Cadence of Conflict: Asia, March 23, 2020

China’s in trouble—deep trouble. America pauses with the same hush of silence that swept the country from the outskirts of Washington to New Orleans in 1812, gathering around the radio in 1941, or staring at the same TV images on repeat in 2001. While America pauses and reflects, China accuses, taunts, and threatens, as if the world wasn’t already angry enough about the jobs lost to a Communist country that promotes leaders for party loyalty rather than governing competence.

There is no PR campaign, no cooperation, no compensation that can buy back decades of ill will. That ill will against China was only fueled by governments and leaders who allowed themselves to be trodden on, quite an evil thing the West did to set China up for such embarrassment. But, the Communist Chinese do themselves no service by fitting the stereotype handed to them.

While China faces Western scorn, Taiwan shines like Venus at twilight. They have the breakout under control almost as much as they have public panic on mute. The Taiwanese premier jokes about everyone having only one butt hole, then encourages everyone to buy, buy, buy—it helps the economy, after all, and there is plenty of supply. While Taiwan clips right along, clamping down as needed, China’s jealousy only simmers and froths. The Communists across the Straight want the results of capitalism and competence, without any of the actions or guiding virtues.

When scorn and jealousy mix and reach a critical boiling point, like fudge, China will start to harden. If these are the days when China invades Taiwan, a roused and ready America won’t be the only thing stopping them. Taiwanese are already well-stocked at home from a virus that China perceivedly  caused. They can stay at home. They have the defenses and pantries to hold out for America, who is alive and well and hungry to kick someone’s butt.

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Cadence of Conflict: Asia, September 23, 2019

China is dipping into its pork reserves while America is largely unaffected by the surge in oil prices. The pork crisis in China started with an outbreak of the African Swine Flu and has been exacerbated by the trade war. China doesn’t have energy independence like America does. Soon, China will have a crisis of both food and energy. Wars have started over less.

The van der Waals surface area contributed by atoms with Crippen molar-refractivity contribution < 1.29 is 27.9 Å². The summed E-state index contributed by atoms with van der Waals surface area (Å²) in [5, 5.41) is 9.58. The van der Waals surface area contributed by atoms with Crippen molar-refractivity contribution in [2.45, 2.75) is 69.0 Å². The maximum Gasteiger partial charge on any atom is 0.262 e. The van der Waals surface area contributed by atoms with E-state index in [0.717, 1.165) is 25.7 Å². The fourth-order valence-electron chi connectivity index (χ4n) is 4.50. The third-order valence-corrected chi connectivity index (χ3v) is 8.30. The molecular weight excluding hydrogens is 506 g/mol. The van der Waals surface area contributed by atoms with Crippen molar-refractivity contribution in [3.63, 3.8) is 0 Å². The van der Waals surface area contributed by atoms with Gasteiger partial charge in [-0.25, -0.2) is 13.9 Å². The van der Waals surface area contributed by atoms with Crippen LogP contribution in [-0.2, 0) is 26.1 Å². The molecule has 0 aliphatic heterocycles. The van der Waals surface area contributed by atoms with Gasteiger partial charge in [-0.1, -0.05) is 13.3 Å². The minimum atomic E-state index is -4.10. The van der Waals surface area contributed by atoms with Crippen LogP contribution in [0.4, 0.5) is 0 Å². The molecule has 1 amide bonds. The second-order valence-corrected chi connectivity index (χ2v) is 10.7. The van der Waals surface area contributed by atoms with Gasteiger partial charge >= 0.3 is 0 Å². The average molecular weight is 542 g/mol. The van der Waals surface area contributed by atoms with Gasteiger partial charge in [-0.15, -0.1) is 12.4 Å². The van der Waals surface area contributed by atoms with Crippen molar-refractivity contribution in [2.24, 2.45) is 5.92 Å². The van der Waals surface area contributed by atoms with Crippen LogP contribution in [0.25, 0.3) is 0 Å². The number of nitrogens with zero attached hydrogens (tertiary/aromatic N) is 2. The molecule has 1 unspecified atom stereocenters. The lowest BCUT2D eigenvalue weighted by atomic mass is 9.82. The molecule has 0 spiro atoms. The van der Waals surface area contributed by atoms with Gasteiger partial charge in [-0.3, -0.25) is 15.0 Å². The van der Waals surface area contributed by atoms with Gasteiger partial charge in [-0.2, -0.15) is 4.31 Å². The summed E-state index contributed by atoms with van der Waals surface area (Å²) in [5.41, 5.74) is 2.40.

Taiwan is ready and on high alert. Though there is a surrender movement in Taiwan as always, Taiwan stands ready with the advantage. Projecting power for an invasion is not as easy as defending an impossible island. With a coastline of either cliffs or marshes and jungle mountains everywhere else, Taiwan is no walk in the park. Taiwan’s president is wise to the bullying of China and believes in taking a stand. This is why she supports Hong Kongers as she does.

The situation in Hong Kong is past dire. As foreseen, the protests turned violent because of a deaf government. “No” means “no”, but China and its puppets can’t bring themselves to accept that, and Hong Kongers won’t let “no” mean anything else. Chinese Confucian Communism now faces the determination of the West. The great showdown between the Shame culture of the Far East and the self-determined culture of the West has begun. It’s only going to escalate. And, all those people who preached “capitulation to the bully” and the “invincibility of Chinese Shame” are about to be proven drastically right or fatefully wrong.

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Cadence of Conflict: Asia, July 15, 2019